Objective and subjective evaluation of photic phenomena after monofocal and multifocal intraocular lens implantation

Ophthalmology. 1999 Oct;106(10):1878-86. doi: 10.1016/S0161-6420(99)90396-2.


Objective: To objectively measure and compare halo, flicker, and glare disability in pseudophakic eyes with monofocal (MONO) and multifocal (MULTI) intraocular lenses (IOLs) with respect to the influence of corneal surface quality, astigmatism, and age.

Design: Prospective case series.

Participants: This clinical trial involved 28 eyes of 28 patients after small-incision cataract surgery with a MONO silicone IOL and 28 eyes of 28 patients with zonal-progressive silicone IOL.

Intervention: A computer program objectively determined halo, glare, and flicker. Corneal surface quality and astigmatism were measured using computerized videokeratography. Ray-tracing analysis was performed based on the videokeratography data to calculate retinal peak distance and distortion index. A questionnaire was sent to all patients to evaluate the incidence of subjective photic phenomena.

Results: Mean halo size (square degrees +/- standard deviation) valued 6.1 (+/- 1.3) in the MONO group and 7.2 (+/- 2.3) in the MULTI group with no statistically significant difference between MONO and MULTI. Flicker (in % contrast to add) was -0.7 (+/- 2.9) in the MONO group and -1.0 (+/- 4.2) in the MULTI group with no statistical differences. Glare (in % contrast to add) was 5.5 (+/- 16.5) in the MONO group and 6.5 (+/- 18.0) in the MULTI group with no statistical differences. Patients in the MONO group older than 70 years of age had significantly more glare than those younger than 70 years (P = 0.017). In the MULTI group, patients with corneal shape irregularities (peak distance > 6.0 microm) or astigmatism (> 1 diopter) had statistically significant greater halos than did patients with regular corneal shape (peak distance < or = 6.0 microm) or astigmatism (< or = 1 diopter) (P < 0.005). Three of 27 MONO patients and 9 of 28 MULTI patients noticed light sensations (mainly halos) after surgery that were not present before surgery, with the majority not being bothered by these at all.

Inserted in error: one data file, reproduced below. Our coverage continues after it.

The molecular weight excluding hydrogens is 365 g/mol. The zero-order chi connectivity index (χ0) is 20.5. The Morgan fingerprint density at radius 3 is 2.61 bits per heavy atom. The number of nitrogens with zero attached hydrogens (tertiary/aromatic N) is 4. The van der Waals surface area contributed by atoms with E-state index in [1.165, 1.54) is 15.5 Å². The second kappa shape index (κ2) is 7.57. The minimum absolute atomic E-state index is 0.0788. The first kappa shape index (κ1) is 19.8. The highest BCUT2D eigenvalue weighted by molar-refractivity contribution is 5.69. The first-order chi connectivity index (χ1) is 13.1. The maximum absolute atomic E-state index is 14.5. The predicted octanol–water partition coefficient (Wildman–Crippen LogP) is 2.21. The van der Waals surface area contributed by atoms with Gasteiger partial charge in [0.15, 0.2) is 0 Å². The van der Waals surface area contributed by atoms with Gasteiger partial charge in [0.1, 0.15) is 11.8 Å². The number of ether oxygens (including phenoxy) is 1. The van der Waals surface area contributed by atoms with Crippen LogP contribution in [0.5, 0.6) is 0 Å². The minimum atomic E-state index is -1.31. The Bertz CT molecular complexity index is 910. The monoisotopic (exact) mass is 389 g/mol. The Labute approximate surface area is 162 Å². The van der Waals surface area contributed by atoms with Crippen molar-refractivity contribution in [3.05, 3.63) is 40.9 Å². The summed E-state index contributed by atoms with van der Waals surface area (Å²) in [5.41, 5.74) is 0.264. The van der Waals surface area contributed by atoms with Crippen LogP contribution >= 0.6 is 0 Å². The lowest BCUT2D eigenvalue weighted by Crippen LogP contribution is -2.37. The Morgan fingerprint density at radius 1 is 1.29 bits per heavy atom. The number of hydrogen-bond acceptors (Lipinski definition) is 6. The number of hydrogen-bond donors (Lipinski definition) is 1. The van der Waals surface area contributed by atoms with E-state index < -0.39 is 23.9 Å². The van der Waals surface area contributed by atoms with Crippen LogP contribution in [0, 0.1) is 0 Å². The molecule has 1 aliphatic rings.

Conclusion: In monofocal as well as in multifocal eyes, halo and glare disability occurred. Patient age, corneal surface quality, and IOL design played an important role in these photic phenomena. Because these photic phenomena may be more prevalent in night driving conditions, the authors' study suggests that night driving ability, especially in the elderly patient with pseudophakia, should be examined carefully.

Publication types

  • Clinical Trial

MeSH terms

  • Adult
  • Age Factors
  • Aged
  • Aged, 80 and over
  • Astigmatism / complications
  • Cataract Extraction
  • Contrast Sensitivity
  • Corneal Topography
  • Female
  • Glare*
  • Humans
  • Lens Implantation, Intraocular / adverse effects*
  • Lenses, Intraocular / adverse effects
  • Light
  • Male
  • Middle Aged
  • Prospective Studies
  • Prosthesis Design
  • Pseudophakia / complications*
  • Scattering, Radiation*
  • Silicone Elastomers / adverse effects
  • Vision Disorders / etiology*
  • Visual Acuity


  • Silicone Elastomers